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diatonic vs. ditonic

PostPosted: Wed Oct 10, 2007 1:47 pm
by sholbling
I am 50 years late, but I have to point out a mistake in the book on page 8 where Mr. Russel states that the word "diatonic" stems from the Latin prefix "di". First of all, it is a Greek word, and secondly, even more importantly, does not mean "two", but rather "through". It is sad that this serious mistake has not been corrected.

PostPosted: Wed Oct 10, 2007 4:16 pm
by sandywilliams
You may find another mistake or two in the book. Hopefully this won’t diminish your appreciation for the Concept.
BTW According to this website(http://ancienthistory.about.com/library ... 052698.htm)
di- can mean two( and yes you are right, it appears to be of Greek derivation) Assuming it does mean 'two', is there a question about the musical point being made on that page?

PostPosted: Thu Oct 11, 2007 8:39 pm
by bobappleton
diatonic. is that not some kind of soda?

i tried really hard not to write this but i just couldn't hep my self.

welcome to the forum sholbling!

b

PostPosted: Fri Oct 12, 2007 2:34 am
by dds1234
Ahh. Finally!

I really think this forum needs a bit of sarcasm!!
Maybe it will liven this joint up a little!

Not that it's dull... Just seems a bit stern! ;)



Welcome sholbling. Great to see some new topics!

PostPosted: Wed May 04, 2011 10:49 am
by sandywilliams
It's a self-published book and I'm sure doing a reprint to fix the 'mistakes' would be cost-prohibitive.
I'm sure there are some others terms, and typos in the book. If these alone shy you away from the broader scope of the book, so be it.
Russell wasn't a scholar. He was one of jazz's finest composers. It is on this merit alone that one might investigate the LCC with an open mind. Have you heard Jazz in the Space Age, New York, New York, and the Smalltet?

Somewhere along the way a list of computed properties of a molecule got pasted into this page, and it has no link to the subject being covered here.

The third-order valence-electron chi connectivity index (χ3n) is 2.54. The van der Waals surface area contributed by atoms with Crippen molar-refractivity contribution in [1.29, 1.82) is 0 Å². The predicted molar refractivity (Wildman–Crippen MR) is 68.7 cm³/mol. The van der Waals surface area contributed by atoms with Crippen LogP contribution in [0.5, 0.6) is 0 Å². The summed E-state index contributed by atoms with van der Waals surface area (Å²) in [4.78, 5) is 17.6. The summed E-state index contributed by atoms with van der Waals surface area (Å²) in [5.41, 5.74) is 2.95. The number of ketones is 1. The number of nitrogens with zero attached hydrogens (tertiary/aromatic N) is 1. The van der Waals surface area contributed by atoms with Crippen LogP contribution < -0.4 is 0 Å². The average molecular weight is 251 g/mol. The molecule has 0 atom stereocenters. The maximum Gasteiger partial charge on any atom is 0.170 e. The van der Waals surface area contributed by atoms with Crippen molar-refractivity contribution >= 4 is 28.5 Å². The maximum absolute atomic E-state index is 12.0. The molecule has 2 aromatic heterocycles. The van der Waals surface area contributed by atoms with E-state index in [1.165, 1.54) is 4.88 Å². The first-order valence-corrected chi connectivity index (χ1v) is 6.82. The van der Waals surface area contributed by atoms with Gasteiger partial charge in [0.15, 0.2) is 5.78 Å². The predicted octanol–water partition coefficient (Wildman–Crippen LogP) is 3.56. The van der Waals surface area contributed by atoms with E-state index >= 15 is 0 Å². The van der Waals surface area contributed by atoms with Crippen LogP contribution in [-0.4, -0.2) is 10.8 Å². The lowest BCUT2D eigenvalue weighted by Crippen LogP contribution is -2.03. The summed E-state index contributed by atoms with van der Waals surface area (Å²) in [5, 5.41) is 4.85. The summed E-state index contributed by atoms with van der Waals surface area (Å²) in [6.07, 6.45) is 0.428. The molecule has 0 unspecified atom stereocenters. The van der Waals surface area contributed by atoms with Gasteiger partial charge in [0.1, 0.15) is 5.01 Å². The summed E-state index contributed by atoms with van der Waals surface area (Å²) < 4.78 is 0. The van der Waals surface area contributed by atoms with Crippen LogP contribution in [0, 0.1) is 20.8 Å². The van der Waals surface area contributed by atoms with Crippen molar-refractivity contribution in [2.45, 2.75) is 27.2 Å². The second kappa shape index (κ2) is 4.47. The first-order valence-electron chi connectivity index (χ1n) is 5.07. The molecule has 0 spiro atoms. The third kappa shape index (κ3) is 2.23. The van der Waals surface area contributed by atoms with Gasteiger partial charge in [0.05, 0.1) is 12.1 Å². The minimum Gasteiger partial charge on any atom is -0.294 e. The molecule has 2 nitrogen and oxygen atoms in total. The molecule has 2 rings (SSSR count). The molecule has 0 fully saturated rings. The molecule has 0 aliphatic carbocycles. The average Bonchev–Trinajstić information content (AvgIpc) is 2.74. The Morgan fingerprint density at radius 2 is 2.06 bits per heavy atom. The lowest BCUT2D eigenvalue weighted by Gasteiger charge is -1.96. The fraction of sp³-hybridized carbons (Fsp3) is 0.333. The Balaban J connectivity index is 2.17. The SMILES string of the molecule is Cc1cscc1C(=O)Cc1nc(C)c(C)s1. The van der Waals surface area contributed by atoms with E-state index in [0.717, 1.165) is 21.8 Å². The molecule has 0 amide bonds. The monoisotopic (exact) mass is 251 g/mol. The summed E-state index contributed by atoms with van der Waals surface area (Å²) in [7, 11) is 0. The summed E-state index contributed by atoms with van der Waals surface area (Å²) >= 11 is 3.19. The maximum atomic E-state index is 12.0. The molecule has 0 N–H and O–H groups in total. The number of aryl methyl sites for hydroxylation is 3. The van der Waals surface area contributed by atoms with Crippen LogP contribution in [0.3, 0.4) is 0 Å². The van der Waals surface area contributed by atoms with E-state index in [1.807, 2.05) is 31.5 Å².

PostPosted: Wed May 04, 2011 5:07 pm
by Bagatell
In "From Polychords to Polya" Michael Keith uses the term thusly -

K-atonic interval sets. An interesting type of interval set is one in
which all intervals between 1 and k (inclusive) are represented, for some
k. Such a set is referred to as ^-atonic, after the musical term diatonic
which is used for the case k = 2. We refer to k = 3, 4,... as triatonic,
quadratonic, etc.

PostPosted: Fri May 06, 2011 8:21 am
by chespernevins
ML,

Did you get the sense, in the barbershop days, that the "two tonics in the major scale" idea was strictly from George Russell, or was it something that was in the air in general, that Russell built upon?

Russell does say that he was inspired by hearing beboppers ending tunes on chords with the b5.

PostPosted: Fri May 06, 2011 1:09 pm
by guitarjazz
[quote]IMO The musicians of today are far too casual in their usage of the term "diatonic".
It does have a much more specific definition that most musicians are unaware of.[/quote][color=blue][/color]
Gary Campbell( who taught Michael Brecker his practice routine, http://www.garycampbelljazz.com) uses the term 'diatonic' thirds when practicing pentatonic scales even though the pattern may actually be alternating between thirds and fourths.